Understanding how to use a trailing stop loss to realize a maximum profit on stock sales while minimizing losses can be a good investing strategy. Not only does this practice trigger transactions based on market movements, using a trailing stop loss can help take the emotion out of the decision making process.

Here are a few examples of using trailing stop loss:Stock gains locked in from Stop Loss Tracking

Example #1
You purchase stock at $50.00 and a trailing stop loss order of 20% (or $40.00).  One year later this price has risen to a new high of $55.00, this means your trailing stop amount would be $44.00 (or 20% of the highest price).  If this stock continues to perform as it has, you will see a steady rise in your profit levels. If the price rises to $80.00, your trailing stop loss limit would also rise to lock in the profit at $64.00. You will be able to protect the profit you’re earning. The price would have to drop back down to $64.00 before the stop loss triggers a sale.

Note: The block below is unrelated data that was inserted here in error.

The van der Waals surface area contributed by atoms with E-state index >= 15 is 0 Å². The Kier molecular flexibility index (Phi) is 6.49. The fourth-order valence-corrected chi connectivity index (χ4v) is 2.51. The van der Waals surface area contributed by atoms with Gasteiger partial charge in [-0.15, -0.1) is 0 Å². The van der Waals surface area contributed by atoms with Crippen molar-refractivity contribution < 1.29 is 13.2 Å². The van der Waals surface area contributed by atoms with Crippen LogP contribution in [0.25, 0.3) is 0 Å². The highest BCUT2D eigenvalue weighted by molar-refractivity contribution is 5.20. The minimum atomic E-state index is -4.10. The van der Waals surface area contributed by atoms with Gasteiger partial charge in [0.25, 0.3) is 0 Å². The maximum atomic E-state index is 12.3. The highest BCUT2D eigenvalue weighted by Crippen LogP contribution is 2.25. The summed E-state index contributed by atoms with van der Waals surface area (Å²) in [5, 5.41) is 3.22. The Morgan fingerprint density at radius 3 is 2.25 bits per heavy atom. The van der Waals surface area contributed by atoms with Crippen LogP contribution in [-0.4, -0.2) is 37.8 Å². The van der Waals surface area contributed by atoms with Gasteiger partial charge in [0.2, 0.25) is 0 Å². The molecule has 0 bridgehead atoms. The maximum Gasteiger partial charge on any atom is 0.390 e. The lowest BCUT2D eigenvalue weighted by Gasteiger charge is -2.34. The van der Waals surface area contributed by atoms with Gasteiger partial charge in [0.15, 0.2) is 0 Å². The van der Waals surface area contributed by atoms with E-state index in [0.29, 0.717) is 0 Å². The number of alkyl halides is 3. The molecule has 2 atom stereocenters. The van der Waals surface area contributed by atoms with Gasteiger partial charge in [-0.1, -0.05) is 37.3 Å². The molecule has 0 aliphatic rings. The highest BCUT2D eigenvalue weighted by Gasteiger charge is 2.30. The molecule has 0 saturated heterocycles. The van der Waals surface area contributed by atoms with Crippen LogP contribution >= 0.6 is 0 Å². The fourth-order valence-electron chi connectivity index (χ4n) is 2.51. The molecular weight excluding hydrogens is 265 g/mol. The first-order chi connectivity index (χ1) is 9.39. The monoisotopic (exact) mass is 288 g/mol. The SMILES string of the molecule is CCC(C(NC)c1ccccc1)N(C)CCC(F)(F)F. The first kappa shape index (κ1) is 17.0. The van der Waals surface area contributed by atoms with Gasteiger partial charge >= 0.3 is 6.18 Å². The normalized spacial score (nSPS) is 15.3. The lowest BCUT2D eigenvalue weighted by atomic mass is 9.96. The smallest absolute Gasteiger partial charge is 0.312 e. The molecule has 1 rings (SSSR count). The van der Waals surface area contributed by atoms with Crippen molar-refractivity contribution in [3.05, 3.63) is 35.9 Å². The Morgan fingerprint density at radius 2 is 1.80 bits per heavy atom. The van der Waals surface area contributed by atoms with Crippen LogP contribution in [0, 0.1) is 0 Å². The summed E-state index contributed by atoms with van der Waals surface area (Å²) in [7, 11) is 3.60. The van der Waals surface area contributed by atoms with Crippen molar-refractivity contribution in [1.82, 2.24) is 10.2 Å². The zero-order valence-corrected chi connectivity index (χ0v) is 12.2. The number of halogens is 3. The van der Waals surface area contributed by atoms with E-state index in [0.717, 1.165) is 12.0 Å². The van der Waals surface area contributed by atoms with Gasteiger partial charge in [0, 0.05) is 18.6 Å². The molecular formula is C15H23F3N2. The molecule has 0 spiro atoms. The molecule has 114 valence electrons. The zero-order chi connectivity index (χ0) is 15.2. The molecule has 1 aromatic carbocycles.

Example #2
After market close, set your trailing stop loss order beneath the lowest price between the current days’ low and the previous days’ low. If the previous days’ low was $9.00, and the current days’ low is $10.00, you will set your trailing stop loss at $9.00. On the next day the low is $11.00. You will then re-set your trailing stop loss order to the new two day low of $10.00. If this stock performs in this manner for the next few days, you will constantly move your trailing stop loss order higher, reaching higher profit levels. If at any point the stock price falls below your threshold, the stock will be sold.  This approach also works comparing week to week or month to month.  The more volatile your stock the shorter the period of time you would use.

Example #3
You know this stock is relatively stable and rises slowly, but steadily. By placing a larger trailing stop percentage (say 25%) you can, according to common investing advice, “let the winner ride”. This also helps avoid triggering a sudden sale due to a short term fluctuation in the stock price.  A sale will only occur if the stock takes a turn in the other direction and your losses will still be in the range you set.